36:0312(40)CA - - The Adjutant General, Massachusetts NG, Boston, MA and NAGE - - 1990 FLRAdec CA - - v36 p312
[ v36 p312 ]
The decision of the Authority follows:
36 FLRA No. 40
FEDERAL LABOR RELATIONS AUTHORITY
THE ADJUTANT GENERAL
MASSACHUSETTS NATIONAL GUARD
NATIONAL ASSOCIATION OF GOVERNMENT EMPLOYEES
DECISION AND ORDER
July 18, 1990
Before Chairman McKee and Members Talkin and Armendariz.
I. Statement of the Case
This unfair labor practice case is before the Authority on exceptions filed by the General Counsel to the attached decision of the Administrative Law Judge (the Judge). The Respondent did not file cross exceptions or an opposition to the General Counsel's exceptions. The complaint alleged that the Respondent violated section 7116(a)(1) and (5) of the Federal Service Labor-Management Relations Statute (the Statute) in that it: (1) unilaterally changed the conditions of employment of bargaining unit employees by prohibiting the wearing of Class X clothing; and (2) unlawfully refused to bargain on three impact and implementation proposals submitted by the Union.
We conclude, in agreement with the Judge, that the complaint should be dismissed.
From 1984 until March 1988, the Respondent authorized bargaining unit employees to wear Class X uniforms in their immediate work areas when they were engaged in work requiring the handling or using of materials that could cause permanent stains to work clothes. The Class X uniform consists of a uniform shirt and pants which had been turned in for replacement and on which the phrase "Class X" had been stenciled. Military insignia, name tags, and grade insignia were not worn on the Class X uniform. During this period, the Respondent prohibited employees from wearing the military Battle Dress Uniform (BDU) when they were performing work that could permanently soil or damage the BDU uniform with, among other things, grease, oil, paint or solvents.
On March 22, 1988, the Respondent gave the Union president a draft bulletin which stated that the wearing of Class X clothing would no longer be authorized. The bulletin also stated that military technicians involved in dirty, greasy work were to wear coveralls to protect the BDU from being permanently stained.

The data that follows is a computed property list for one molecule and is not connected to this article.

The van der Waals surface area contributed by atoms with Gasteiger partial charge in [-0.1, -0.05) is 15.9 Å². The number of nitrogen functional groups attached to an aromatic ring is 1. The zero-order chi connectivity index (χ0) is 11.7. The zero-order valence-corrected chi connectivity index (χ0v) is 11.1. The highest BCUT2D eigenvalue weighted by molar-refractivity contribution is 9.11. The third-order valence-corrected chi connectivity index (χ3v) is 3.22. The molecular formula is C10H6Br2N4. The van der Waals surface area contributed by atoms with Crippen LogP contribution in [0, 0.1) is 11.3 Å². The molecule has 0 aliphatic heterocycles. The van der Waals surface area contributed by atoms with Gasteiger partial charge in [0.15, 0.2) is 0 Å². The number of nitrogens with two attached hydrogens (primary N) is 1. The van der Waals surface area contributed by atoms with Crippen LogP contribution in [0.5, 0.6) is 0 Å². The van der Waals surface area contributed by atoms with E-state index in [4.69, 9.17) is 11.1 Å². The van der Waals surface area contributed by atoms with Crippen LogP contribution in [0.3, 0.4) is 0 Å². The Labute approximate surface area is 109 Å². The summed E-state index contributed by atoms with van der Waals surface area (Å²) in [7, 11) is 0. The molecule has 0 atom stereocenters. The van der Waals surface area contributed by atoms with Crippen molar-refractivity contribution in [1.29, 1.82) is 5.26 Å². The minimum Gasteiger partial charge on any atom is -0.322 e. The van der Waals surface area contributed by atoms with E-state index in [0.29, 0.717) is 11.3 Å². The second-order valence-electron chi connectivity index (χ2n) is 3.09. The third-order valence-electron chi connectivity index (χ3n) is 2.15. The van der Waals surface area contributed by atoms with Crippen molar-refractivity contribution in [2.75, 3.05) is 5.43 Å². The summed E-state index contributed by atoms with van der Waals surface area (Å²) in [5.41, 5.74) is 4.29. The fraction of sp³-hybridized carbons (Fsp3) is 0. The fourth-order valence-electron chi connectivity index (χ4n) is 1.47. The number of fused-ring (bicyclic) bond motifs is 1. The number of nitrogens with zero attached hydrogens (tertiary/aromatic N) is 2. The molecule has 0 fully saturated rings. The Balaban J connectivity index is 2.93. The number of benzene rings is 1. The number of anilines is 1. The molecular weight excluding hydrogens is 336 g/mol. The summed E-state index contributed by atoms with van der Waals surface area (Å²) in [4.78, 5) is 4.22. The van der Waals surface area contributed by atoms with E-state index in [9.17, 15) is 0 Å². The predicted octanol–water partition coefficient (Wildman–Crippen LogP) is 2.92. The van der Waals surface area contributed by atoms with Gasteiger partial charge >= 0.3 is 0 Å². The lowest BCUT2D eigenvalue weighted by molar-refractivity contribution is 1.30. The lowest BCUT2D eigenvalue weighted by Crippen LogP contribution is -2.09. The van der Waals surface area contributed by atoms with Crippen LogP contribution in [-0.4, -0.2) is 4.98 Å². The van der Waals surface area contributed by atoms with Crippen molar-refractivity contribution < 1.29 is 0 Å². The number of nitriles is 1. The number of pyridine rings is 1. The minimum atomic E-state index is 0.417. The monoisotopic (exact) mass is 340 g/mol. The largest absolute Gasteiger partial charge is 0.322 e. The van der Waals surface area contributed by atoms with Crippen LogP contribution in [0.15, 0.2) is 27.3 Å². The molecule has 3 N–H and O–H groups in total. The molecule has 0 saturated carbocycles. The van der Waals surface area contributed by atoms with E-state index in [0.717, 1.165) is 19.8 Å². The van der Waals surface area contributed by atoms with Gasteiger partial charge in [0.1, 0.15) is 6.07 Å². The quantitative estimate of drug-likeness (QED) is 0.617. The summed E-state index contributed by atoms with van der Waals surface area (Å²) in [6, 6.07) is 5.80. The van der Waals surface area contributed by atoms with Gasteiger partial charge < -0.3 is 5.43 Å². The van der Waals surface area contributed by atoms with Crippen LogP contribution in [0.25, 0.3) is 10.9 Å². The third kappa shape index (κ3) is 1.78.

The Union sought to negotiate over the termination of the authorization to wear Class X clothing. The Respondent refused to bargain about its decision to prohibit the wearing of Class X clothing on the ground that its determination of a prescribed uniform constitutes a determination of the methods and means of performing work within the meaning of section 7106(b)(1) of the Statute.
On April 22, 1988, at the invitation of the Respondent, the Union submitted several impact and implementation proposals. Among them was the following proposal, identified as Proposal 6:(*)
Employees who opt to wear the agency supplied coverall will not be required to wear a uniform beneath the coveralls.
The Respondent replied on May 9, 1988, stating that proposals "substantially similar" to Proposal 6 had been ruled on by the Authority in National Association of Government Employees, SEIU, AFL-CIO and National Guard Bureau, Adjutant General, 26 FLRA 515 (1987) (National Guard Bureau) and Association of Civilian Technicians, Wisconsin Chapter and Wisconsin Army National Guard, 26 FLRA 682 (1987) (Wisconsin Army National Guard). Joint Exhibit 9. The Respondent did not identify which proposals it was referring to in those cases.
In response to the Union's request for additional clarification of its position, the Respondent replied on May 23, 1988, and stated that: